Physicists running two experiments with the Large Hadron Collider near Geneva, Switzerland -- CM'S and ATLAS -- announced July 4 they had finally found the long-sought Higgs boson, the so-called "God particle," considered the last missing piece of the standard model, credited with giving all other particles mass.
Scientists with the ATLAS group say they've carried out a more complete analysis that boosts the statistical significance of the Higgs signal even further, New Scientist.com reported Wednesday.
Both experiment groups said the signal detected by the LHC had a statistical significance of 5 sigma, meaning there's only a 5-in-10 million chance the signal was due to background processes rather than a new particle.
The Atlas group is reporting further analysis has raised the statistical significance of their Higgs signal to nearly 6 sigma, which puts the chance of the signal they observed being due to background processes down to 2 in a billion.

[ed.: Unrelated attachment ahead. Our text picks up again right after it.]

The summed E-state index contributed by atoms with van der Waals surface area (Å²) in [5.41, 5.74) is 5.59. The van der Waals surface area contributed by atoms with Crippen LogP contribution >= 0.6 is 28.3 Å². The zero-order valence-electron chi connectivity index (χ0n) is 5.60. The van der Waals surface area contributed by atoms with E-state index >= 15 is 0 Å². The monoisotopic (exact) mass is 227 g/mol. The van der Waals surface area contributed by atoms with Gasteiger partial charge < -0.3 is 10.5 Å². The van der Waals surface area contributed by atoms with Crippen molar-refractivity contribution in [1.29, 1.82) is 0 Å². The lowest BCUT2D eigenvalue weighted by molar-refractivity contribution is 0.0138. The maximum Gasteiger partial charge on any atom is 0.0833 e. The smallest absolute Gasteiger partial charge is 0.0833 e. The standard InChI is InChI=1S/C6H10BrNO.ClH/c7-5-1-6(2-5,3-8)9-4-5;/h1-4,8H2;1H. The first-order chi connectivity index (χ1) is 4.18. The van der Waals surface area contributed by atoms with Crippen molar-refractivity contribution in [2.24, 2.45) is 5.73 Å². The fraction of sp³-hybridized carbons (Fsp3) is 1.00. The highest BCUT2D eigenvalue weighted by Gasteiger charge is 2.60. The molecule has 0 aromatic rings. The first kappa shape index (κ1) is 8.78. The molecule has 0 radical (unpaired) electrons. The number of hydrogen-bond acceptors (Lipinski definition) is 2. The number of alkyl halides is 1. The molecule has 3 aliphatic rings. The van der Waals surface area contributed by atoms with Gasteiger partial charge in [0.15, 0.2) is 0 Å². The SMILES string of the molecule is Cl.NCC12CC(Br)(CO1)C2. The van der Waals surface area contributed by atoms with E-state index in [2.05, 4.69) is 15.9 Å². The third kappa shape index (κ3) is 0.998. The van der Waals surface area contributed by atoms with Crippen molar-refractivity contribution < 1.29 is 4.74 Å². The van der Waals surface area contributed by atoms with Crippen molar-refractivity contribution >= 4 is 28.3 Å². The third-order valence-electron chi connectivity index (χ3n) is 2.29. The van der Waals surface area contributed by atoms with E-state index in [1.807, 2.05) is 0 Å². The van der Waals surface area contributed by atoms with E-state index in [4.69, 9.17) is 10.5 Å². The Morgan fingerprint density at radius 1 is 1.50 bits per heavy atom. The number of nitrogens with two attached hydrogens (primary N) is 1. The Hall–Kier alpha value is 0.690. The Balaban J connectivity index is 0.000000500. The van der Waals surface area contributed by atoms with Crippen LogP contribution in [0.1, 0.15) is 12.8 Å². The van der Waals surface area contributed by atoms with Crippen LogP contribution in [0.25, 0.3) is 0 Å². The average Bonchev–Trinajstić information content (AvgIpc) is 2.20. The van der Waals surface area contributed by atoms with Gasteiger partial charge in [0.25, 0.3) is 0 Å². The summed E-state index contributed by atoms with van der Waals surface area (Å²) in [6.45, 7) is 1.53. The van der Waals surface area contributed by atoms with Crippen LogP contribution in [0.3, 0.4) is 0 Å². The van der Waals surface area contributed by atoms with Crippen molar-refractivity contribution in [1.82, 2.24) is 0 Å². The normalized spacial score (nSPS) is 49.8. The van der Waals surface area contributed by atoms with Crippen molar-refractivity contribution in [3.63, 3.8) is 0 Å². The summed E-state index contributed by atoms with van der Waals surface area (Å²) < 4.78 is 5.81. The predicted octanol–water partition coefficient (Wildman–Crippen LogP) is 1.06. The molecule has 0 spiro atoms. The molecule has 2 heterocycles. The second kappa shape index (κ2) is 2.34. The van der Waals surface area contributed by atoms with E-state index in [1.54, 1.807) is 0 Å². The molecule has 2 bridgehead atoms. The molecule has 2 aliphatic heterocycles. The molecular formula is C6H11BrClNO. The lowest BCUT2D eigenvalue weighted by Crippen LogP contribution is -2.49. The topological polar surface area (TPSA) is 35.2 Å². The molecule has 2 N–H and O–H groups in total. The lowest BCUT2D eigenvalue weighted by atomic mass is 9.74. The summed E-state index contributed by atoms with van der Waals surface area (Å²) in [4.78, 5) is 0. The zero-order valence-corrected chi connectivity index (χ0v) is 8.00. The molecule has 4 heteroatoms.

The new results not only bolster the original results but will help physicists determine whether the particle is the same Higgs boson predicted by the standard model, or possibly something stranger, researchers said.
"It could well be that it's not the standard model Higgs boson," ATLAS spokeswoman Fabiola Gianotti said.
"When the uncertainties become even smaller, when we have even more data and more studies, we'll be able to understand better the properties of this particle, if it's a Higgs boson or a more exotic object," Gianotti said.
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